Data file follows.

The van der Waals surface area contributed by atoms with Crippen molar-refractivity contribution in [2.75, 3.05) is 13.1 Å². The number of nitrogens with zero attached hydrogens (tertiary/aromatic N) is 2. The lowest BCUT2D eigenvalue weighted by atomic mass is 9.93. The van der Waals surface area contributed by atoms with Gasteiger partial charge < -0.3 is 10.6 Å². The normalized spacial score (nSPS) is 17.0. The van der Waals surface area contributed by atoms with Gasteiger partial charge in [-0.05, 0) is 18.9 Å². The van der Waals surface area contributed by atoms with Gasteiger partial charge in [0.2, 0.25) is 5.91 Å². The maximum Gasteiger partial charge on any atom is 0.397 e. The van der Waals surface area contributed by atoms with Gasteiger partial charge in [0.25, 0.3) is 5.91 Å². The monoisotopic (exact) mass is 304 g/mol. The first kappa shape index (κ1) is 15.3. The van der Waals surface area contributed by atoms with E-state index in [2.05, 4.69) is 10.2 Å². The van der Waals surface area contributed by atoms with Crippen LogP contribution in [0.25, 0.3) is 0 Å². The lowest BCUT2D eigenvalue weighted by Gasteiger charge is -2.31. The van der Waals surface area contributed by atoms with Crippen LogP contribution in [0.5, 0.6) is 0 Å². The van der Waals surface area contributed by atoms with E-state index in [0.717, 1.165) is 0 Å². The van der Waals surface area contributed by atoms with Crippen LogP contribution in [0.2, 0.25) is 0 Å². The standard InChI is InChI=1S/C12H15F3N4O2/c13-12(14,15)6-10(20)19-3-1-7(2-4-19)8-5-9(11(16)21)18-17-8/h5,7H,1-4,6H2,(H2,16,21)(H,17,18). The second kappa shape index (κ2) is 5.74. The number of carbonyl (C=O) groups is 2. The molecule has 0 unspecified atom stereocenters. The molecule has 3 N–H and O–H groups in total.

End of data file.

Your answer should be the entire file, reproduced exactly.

The van der Waals surface area contributed by atoms with Crippen molar-refractivity contribution in [2.75, 3.05) is 13.1 Å². The number of nitrogens with zero attached hydrogens (tertiary/aromatic N) is 2. The lowest BCUT2D eigenvalue weighted by atomic mass is 9.93. The van der Waals surface area contributed by atoms with Gasteiger partial charge < -0.3 is 10.6 Å². The normalized spacial score (nSPS) is 17.0. The van der Waals surface area contributed by atoms with Gasteiger partial charge in [-0.05, 0) is 18.9 Å². The van der Waals surface area contributed by atoms with Gasteiger partial charge in [0.2, 0.25) is 5.91 Å². The maximum Gasteiger partial charge on any atom is 0.397 e. The van der Waals surface area contributed by atoms with Gasteiger partial charge in [0.25, 0.3) is 5.91 Å². The monoisotopic (exact) mass is 304 g/mol. The first kappa shape index (κ1) is 15.3. The van der Waals surface area contributed by atoms with E-state index in [2.05, 4.69) is 10.2 Å². The van der Waals surface area contributed by atoms with Crippen LogP contribution in [0.25, 0.3) is 0 Å². The lowest BCUT2D eigenvalue weighted by Gasteiger charge is -2.31. The van der Waals surface area contributed by atoms with Crippen LogP contribution in [0.5, 0.6) is 0 Å². The van der Waals surface area contributed by atoms with E-state index in [0.717, 1.165) is 0 Å². The van der Waals surface area contributed by atoms with Crippen LogP contribution in [0.2, 0.25) is 0 Å². The standard InChI is InChI=1S/C12H15F3N4O2/c13-12(14,15)6-10(20)19-3-1-7(2-4-19)8-5-9(11(16)21)18-17-8/h5,7H,1-4,6H2,(H2,16,21)(H,17,18). The second kappa shape index (κ2) is 5.74. The number of carbonyl (C=O) groups is 2. The molecule has 0 unspecified atom stereocenters. The molecule has 3 N–H and O–H groups in total.